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Throwback: My interview with the director of ‘Church People’

Two years ago, I interviewed Christopher Shaw. It was my first ever interview. Christopher Shaw is the Director of the now released movie Church People. As you may have know, I enjoy film, and I have carved out a niche of reviewing Christian movies like The Reliant, Risen, and a Netflix show called Messiah. In honor of Church People finally debuting in theater, I decided to revisit this interview. This interview predates Evangelical Dark Web and is audio only.

I learned a lot from the conversation, about the process of making a movie, and just general advice about pursuing passions. His advice was to do and not wait, advice I follow to this day.

As a Director, Christopher appreciates a high quality film. This was his critique of faith based movies, however he emphasized his optimism for how much the category has improved over the years. Passion of the Christ, he says was a breakthrough in closing this disparity. Since then, a number of faith-based films have proven to be remarkable returns on investment. As I pointed out in the interview, Christian comedy, remains rather untapped in its potential, which is a reason I sought to interview someone behind Church People.

Christian Comedy being a very untouched genre in film makes this a far more experimental film than you would think. The ‘most controversial’ Christian film ever made was The Reliant for its willingness to tell a violent contemporary story. However, as I discuss in detail, The Reliant was a step in the right direction in Christian film making but ultimately not a good movie on its own merit, mostly because it got bogged down in the expectations of religious films.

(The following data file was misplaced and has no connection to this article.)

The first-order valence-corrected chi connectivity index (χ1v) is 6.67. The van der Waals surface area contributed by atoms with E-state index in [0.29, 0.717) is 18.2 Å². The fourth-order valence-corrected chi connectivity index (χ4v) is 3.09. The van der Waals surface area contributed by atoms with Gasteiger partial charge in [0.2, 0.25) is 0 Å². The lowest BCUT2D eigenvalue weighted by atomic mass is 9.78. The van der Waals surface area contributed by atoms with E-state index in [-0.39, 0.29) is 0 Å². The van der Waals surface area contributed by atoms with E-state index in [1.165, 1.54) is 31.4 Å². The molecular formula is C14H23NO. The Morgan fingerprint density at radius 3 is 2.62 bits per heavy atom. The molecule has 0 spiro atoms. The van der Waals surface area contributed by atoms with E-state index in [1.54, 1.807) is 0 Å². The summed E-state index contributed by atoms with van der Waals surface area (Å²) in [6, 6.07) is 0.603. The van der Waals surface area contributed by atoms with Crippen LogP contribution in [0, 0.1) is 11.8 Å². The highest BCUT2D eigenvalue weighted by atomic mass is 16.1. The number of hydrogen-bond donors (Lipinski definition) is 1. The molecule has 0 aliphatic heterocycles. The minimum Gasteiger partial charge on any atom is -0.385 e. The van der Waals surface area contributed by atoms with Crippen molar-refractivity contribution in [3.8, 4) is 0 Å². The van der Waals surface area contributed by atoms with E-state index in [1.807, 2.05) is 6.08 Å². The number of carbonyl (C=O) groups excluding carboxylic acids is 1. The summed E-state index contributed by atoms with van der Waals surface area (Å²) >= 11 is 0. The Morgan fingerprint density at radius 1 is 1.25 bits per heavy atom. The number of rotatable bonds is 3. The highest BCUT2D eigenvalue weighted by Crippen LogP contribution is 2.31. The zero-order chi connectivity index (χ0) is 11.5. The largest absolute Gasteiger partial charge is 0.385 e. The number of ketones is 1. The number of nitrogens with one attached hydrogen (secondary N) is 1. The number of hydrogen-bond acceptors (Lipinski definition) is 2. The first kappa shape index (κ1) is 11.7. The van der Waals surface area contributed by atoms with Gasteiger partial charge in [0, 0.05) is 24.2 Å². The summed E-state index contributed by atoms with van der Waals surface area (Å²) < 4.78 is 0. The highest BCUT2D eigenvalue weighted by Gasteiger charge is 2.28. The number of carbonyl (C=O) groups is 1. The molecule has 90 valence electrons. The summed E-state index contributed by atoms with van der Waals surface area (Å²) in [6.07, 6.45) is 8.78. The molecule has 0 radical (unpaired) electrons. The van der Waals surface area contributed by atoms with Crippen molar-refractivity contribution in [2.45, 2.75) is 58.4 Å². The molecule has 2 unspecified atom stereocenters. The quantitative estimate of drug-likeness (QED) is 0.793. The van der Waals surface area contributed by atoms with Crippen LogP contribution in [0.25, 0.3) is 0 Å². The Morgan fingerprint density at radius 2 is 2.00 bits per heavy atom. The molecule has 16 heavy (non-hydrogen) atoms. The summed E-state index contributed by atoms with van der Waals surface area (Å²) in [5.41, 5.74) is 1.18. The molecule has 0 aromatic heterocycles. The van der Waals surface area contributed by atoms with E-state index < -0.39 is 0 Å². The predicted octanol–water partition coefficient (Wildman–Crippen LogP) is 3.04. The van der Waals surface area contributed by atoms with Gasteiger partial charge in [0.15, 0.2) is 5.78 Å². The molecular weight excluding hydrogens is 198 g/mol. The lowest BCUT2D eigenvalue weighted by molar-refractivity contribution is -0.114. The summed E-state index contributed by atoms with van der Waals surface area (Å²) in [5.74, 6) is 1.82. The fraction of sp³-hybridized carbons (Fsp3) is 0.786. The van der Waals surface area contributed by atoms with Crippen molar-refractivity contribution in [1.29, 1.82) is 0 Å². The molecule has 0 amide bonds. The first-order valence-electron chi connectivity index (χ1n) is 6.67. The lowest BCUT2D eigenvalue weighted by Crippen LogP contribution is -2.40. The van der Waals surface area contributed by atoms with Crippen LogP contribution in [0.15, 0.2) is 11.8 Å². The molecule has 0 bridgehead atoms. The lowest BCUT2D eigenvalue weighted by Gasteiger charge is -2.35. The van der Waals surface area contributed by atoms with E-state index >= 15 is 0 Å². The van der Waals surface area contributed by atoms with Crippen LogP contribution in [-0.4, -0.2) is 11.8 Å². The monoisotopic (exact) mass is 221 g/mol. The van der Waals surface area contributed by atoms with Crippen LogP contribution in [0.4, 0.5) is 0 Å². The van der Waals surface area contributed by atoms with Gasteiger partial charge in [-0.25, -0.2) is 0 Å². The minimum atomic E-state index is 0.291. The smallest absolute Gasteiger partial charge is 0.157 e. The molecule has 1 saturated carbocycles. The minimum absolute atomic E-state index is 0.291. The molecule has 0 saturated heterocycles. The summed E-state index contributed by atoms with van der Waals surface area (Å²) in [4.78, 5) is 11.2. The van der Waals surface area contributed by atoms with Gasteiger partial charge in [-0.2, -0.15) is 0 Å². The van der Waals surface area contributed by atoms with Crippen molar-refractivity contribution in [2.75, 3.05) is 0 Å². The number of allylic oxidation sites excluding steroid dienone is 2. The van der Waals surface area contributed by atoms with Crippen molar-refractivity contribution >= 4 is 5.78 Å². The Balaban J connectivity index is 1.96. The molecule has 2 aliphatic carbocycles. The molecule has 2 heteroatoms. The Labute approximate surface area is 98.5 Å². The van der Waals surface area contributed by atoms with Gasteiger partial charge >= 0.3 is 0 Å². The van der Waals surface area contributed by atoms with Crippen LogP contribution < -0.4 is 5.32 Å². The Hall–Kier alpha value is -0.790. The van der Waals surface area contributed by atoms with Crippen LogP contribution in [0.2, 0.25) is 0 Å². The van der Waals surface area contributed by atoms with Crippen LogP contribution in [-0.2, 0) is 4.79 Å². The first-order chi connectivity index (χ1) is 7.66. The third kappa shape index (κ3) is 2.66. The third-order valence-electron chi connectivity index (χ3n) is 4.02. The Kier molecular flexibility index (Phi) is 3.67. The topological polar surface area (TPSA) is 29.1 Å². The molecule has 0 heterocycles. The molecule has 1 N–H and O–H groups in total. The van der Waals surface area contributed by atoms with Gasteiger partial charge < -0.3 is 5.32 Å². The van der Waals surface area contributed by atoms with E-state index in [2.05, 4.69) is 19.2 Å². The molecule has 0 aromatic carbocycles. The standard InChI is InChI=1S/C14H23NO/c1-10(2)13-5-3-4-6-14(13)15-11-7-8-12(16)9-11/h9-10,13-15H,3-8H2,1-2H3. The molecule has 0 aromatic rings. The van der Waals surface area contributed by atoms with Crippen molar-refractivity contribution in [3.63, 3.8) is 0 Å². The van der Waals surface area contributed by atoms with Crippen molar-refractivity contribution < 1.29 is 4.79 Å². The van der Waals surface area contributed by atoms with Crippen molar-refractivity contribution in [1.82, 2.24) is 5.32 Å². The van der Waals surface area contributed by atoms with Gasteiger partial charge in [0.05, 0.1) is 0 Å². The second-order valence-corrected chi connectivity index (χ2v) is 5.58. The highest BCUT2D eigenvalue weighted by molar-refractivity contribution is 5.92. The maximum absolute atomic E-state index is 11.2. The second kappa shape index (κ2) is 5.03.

Church People is a “romantic comedy satire” with a concept that interested me from the start. In short the movie is about a high profile youth pastor being hired by a megachurch that has place so much emphasis on entertainment that the gospel has been pushed aside. This ultimately escalates into wanting to perform an actual crucifixion for an Easter service.

I think there’s a message in this film American Evangelicalism needs to heed. And the delivery of this message in a satire is far more poised to be effective than ham-fisted messaging like Courageous or War Room.

Site unseen, I have high hopes for this movie because it is far more ambitious than most Christian films.


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